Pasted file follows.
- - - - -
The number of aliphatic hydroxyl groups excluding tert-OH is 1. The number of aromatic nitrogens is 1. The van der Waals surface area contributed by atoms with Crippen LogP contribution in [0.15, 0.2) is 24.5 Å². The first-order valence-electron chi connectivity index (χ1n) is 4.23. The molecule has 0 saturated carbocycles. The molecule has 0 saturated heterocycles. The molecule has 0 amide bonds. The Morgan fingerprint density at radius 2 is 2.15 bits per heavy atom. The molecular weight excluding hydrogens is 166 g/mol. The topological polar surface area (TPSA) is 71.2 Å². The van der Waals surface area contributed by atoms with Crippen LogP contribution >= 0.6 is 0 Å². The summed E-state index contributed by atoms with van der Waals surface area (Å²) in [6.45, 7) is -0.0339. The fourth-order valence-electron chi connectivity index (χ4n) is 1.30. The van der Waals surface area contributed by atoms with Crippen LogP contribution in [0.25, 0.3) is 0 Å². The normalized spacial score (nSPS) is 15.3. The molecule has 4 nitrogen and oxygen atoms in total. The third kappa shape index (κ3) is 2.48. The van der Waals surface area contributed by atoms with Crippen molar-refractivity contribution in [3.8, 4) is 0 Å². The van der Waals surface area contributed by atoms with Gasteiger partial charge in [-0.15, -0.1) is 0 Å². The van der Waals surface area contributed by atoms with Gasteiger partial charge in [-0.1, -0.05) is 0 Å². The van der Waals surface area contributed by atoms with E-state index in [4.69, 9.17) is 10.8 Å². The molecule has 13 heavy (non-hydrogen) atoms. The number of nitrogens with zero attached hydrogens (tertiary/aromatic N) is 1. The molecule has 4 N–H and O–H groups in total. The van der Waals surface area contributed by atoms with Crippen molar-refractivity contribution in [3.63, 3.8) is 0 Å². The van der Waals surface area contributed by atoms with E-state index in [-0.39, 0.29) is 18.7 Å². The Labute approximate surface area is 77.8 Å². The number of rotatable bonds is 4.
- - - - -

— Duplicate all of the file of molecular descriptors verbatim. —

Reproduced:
The number of aliphatic hydroxyl groups excluding tert-OH is 1. The number of aromatic nitrogens is 1. The van der Waals surface area contributed by atoms with Crippen LogP contribution in [0.15, 0.2) is 24.5 Å². The first-order valence-electron chi connectivity index (χ1n) is 4.23. The molecule has 0 saturated carbocycles. The molecule has 0 saturated heterocycles. The molecule has 0 amide bonds. The Morgan fingerprint density at radius 2 is 2.15 bits per heavy atom. The molecular weight excluding hydrogens is 166 g/mol. The topological polar surface area (TPSA) is 71.2 Å². The van der Waals surface area contributed by atoms with Crippen LogP contribution >= 0.6 is 0 Å². The summed E-state index contributed by atoms with van der Waals surface area (Å²) in [6.45, 7) is -0.0339. The fourth-order valence-electron chi connectivity index (χ4n) is 1.30. The van der Waals surface area contributed by atoms with Crippen LogP contribution in [0.25, 0.3) is 0 Å². The normalized spacial score (nSPS) is 15.3. The molecule has 4 nitrogen and oxygen atoms in total. The third kappa shape index (κ3) is 2.48. The van der Waals surface area contributed by atoms with Crippen molar-refractivity contribution in [3.8, 4) is 0 Å². The van der Waals surface area contributed by atoms with Gasteiger partial charge in [-0.15, -0.1) is 0 Å². The van der Waals surface area contributed by atoms with Gasteiger partial charge in [-0.1, -0.05) is 0 Å². The van der Waals surface area contributed by atoms with E-state index in [4.69, 9.17) is 10.8 Å². The molecule has 13 heavy (non-hydrogen) atoms. The number of nitrogens with zero attached hydrogens (tertiary/aromatic N) is 1. The molecule has 4 N–H and O–H groups in total. The van der Waals surface area contributed by atoms with Crippen molar-refractivity contribution in [3.63, 3.8) is 0 Å². The van der Waals surface area contributed by atoms with E-state index in [-0.39, 0.29) is 18.7 Å². The Labute approximate surface area is 77.8 Å². The number of rotatable bonds is 4.